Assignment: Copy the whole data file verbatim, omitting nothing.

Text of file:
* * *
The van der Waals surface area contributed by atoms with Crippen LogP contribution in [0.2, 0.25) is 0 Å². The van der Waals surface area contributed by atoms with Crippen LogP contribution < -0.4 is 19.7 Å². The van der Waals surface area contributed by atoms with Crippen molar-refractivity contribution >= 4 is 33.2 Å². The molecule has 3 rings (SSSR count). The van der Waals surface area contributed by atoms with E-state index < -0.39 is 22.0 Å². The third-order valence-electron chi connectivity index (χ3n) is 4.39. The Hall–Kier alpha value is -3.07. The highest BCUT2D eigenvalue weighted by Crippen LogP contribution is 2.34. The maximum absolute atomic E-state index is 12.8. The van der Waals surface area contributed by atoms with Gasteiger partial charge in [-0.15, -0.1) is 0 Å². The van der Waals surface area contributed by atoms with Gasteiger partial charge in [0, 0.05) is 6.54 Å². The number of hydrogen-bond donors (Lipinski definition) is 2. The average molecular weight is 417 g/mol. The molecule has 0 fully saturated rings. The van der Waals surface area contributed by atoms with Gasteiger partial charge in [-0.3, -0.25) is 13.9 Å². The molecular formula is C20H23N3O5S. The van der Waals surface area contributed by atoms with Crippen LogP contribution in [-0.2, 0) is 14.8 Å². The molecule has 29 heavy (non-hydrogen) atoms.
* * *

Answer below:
The van der Waals surface area contributed by atoms with Crippen LogP contribution in [0.2, 0.25) is 0 Å². The van der Waals surface area contributed by atoms with Crippen LogP contribution < -0.4 is 19.7 Å². The van der Waals surface area contributed by atoms with Crippen molar-refractivity contribution >= 4 is 33.2 Å². The molecule has 3 rings (SSSR count). The van der Waals surface area contributed by atoms with E-state index < -0.39 is 22.0 Å². The third-order valence-electron chi connectivity index (χ3n) is 4.39. The Hall–Kier alpha value is -3.07. The highest BCUT2D eigenvalue weighted by Crippen LogP contribution is 2.34. The maximum absolute atomic E-state index is 12.8. The van der Waals surface area contributed by atoms with Gasteiger partial charge in [-0.15, -0.1) is 0 Å². The van der Waals surface area contributed by atoms with Gasteiger partial charge in [0, 0.05) is 6.54 Å². The number of hydrogen-bond donors (Lipinski definition) is 2. The average molecular weight is 417 g/mol. The molecule has 0 fully saturated rings. The van der Waals surface area contributed by atoms with Gasteiger partial charge in [-0.3, -0.25) is 13.9 Å². The molecular formula is C20H23N3O5S. The van der Waals surface area contributed by atoms with Crippen LogP contribution in [-0.2, 0) is 14.8 Å². The molecule has 29 heavy (non-hydrogen) atoms.